My recent posts have been raw: practicing in the midst. And this rawness prompted a long-distance friend to inquire about my well-being. Truth: I'm grieving. Beauty: I'm awake. One year ago, my mom died. Though her death was not shocking, it was sudden. There was a great deal to process—head and heart—within a short week. I've considered this past year my "year of healing" from the primal loss of my mother. And in the midst of healing, a close friend—living with stage-4 cancer—took a turn for the worse, not in a sudden way, but in a prolonged way. He died three weeks ago. He was one of my best spiritual friends.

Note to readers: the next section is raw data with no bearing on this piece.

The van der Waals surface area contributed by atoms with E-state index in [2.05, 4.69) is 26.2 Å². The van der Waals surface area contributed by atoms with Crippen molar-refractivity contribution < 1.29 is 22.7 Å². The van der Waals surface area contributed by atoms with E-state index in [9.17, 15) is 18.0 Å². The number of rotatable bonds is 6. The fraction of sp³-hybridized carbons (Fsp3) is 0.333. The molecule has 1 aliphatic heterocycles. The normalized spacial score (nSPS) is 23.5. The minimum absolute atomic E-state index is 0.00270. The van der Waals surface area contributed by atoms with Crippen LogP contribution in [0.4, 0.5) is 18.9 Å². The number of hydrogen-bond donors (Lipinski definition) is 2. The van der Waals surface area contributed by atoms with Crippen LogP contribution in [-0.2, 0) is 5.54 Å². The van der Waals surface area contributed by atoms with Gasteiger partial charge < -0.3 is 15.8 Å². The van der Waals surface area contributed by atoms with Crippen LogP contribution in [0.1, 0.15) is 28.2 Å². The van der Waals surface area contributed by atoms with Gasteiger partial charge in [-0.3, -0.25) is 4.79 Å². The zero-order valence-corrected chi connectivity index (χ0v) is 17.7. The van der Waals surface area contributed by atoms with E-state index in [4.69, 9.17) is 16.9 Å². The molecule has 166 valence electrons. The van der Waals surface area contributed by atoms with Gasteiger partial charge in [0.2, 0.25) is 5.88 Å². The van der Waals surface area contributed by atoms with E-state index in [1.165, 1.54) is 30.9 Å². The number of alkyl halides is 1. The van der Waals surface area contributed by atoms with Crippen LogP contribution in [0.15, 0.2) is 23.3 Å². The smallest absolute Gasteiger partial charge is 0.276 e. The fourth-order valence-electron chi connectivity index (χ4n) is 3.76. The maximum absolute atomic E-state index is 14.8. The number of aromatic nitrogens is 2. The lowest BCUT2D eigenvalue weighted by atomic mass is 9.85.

Grief is an interesting place. It's raw, tender, and strange: like my insides are on my outside. It's also vivid, poignant, and alive: like my heart-mind is open and awake. There's truth and beauty in grief. As much as I want it to go away (right now!), I understand that resistance doesn't lead to true healing. To heal, I must feel everything, not all at once, but in consistent, compassionate ways. I must allow for heartbreak, foggy mind, and vulnerability. I must meet myself and others with kindness.
These last few weeks, I realized something anew: we're all in the midst. In the midst of wonder and sadness; gain and loss; healing and pain; truth and beauty. Whether "in the midst" because of world circumstances or daily life, we all experience grief, just as we all feel love and joy. And we have a choice: we can numb, distract, and resist; or we can inhabit our lives fully, with honesty and gentleness. We can join hands, again and again, especially in the midst. We can live, love, and grieve as a caring and compassionate community.